Paradise Lost - Felix Culpa - Book Xii:469-478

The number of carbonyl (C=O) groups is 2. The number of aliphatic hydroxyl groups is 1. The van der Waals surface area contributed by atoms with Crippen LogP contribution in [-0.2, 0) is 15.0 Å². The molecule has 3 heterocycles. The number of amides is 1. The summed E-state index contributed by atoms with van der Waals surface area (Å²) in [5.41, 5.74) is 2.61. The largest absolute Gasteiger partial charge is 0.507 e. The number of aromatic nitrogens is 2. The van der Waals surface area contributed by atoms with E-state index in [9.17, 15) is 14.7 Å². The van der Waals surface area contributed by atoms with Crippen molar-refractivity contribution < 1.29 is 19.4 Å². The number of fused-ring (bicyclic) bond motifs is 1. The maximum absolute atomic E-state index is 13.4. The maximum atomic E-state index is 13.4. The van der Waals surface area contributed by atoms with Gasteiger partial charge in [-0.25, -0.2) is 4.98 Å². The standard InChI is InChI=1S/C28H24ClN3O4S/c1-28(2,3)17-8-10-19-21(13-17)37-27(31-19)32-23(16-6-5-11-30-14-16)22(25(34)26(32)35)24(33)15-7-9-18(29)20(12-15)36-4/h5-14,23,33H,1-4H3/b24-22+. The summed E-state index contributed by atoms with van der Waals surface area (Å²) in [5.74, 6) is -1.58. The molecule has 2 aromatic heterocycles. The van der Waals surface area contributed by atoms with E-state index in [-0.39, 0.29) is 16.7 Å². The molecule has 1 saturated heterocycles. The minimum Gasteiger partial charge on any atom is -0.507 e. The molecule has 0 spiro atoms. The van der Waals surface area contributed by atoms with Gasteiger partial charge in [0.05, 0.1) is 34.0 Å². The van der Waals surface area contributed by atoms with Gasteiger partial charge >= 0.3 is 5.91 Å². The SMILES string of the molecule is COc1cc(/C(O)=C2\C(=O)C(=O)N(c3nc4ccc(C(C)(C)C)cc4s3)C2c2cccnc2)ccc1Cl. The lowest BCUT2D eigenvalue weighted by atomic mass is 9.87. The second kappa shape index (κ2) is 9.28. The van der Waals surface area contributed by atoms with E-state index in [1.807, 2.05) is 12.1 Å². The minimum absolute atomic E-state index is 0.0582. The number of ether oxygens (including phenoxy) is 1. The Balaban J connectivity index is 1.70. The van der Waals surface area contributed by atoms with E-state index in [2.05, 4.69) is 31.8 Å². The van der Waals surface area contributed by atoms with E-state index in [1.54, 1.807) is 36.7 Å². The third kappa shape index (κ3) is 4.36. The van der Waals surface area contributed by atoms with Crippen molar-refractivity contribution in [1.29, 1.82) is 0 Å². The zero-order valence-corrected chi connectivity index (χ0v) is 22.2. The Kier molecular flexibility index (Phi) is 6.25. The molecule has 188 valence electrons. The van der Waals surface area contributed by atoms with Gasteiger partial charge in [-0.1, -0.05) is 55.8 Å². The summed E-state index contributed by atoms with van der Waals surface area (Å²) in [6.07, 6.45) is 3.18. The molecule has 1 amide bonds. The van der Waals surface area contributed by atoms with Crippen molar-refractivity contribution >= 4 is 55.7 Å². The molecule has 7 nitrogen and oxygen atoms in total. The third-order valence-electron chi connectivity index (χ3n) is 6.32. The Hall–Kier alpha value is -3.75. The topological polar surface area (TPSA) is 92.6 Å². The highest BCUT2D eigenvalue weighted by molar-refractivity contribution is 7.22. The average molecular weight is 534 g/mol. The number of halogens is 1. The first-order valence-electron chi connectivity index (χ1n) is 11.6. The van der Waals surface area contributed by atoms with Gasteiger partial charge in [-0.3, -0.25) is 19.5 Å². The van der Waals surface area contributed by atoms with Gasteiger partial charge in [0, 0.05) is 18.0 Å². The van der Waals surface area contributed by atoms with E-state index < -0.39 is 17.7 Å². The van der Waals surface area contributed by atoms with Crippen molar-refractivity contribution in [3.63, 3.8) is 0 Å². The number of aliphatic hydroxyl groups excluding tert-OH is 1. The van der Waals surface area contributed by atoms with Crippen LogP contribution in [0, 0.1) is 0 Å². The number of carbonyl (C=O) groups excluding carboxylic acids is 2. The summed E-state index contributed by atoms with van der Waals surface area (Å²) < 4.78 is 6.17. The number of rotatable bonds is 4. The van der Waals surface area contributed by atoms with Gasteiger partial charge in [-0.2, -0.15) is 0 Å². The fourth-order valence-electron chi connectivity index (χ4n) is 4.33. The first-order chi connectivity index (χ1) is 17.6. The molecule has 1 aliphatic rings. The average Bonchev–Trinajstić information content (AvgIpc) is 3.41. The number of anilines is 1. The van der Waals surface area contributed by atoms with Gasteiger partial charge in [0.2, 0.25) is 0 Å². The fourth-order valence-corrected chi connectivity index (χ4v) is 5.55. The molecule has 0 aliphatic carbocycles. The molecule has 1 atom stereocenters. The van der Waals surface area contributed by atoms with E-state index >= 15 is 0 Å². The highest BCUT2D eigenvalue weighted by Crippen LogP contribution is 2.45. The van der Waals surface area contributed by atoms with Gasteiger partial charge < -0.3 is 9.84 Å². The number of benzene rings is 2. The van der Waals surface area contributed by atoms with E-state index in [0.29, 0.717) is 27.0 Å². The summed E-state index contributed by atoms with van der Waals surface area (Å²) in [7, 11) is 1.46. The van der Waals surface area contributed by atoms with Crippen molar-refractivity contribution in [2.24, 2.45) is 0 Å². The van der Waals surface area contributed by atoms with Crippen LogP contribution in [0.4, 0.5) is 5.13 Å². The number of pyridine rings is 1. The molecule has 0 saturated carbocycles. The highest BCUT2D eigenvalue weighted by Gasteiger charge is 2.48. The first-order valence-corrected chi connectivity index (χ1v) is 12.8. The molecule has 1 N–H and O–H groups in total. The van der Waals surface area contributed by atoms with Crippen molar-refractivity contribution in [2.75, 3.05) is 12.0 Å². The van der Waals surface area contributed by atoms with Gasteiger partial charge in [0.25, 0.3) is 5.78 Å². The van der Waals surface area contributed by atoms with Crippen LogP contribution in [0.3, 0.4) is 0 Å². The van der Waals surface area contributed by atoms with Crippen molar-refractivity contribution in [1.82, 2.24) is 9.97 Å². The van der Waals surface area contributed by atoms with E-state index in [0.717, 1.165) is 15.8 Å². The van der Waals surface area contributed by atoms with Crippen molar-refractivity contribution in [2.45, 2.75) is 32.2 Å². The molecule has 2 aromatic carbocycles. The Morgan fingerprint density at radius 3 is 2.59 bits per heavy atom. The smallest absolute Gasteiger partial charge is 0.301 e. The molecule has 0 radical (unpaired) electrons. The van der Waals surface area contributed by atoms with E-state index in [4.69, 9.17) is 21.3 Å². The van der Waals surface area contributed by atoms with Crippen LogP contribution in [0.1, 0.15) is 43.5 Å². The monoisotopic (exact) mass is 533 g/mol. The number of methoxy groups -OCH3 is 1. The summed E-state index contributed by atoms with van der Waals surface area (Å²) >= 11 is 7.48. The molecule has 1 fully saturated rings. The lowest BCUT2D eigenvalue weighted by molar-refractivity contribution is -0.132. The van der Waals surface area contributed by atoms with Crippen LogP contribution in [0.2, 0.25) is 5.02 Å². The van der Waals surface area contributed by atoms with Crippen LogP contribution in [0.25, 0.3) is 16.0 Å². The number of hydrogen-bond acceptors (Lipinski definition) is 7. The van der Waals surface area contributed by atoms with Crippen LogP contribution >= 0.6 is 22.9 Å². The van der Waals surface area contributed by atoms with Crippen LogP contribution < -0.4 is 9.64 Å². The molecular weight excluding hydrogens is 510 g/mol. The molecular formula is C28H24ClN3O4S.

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Paradise Lost by John Milton Felix Culpa O goodness infinite, goodness immense! That all this good of evil shall produce, And evil turn to good; more wonderful Than that which by creation first brought forth Light out of darkness! full of doubt I stand, Whether I should repent me now of sin By me done and occasion'd, or rejoice Much more, that much more good therof shall spring, To God more glory, more good will to Men From God, and over wrath grace shall abound. Book XII: Lines 469-478 John Milton’s main intention in Paradise Lost is to “justify the ways of God to men”. By embracing reason and Christianity, Milton claims that all the God’s actions are reasonable. In the very beginning of the Book XII, Michael takes Adam to a hill and makes a presentation of biblical history to him. What Michael first narrates is the story of Nimrod and the Tower of Babel. Nimrod is a tyrant who forces many men under his rule. Trying to reach the Heaven he constructs “the Tower of Babel”. God punishes Nimrod and changes languages of his working men so that they can no longer communicate and understand each other. Adam points out that humanbeings are free by nature. A tyrants having dominion over men is unacceptable. This is the situation that makes him upset. But Michael explains what’s happening there. Because of the original sin that Adam and Eve committed, men from their seeds can not control their passions, so other men take control of those inconstants. God sends unjust rulers to control some groups so that they lose their freedom. This is an address to the Original Sin. Eating the fruit of intelligence that is forbidden by God is a presumption. God gives away a boundless Heaven and orders only one thing, “Don’t eat from that tree”. But Eve goes too far and eats in order to be just like God himself. Thus God’s sending tyrants to rule the sinful men is

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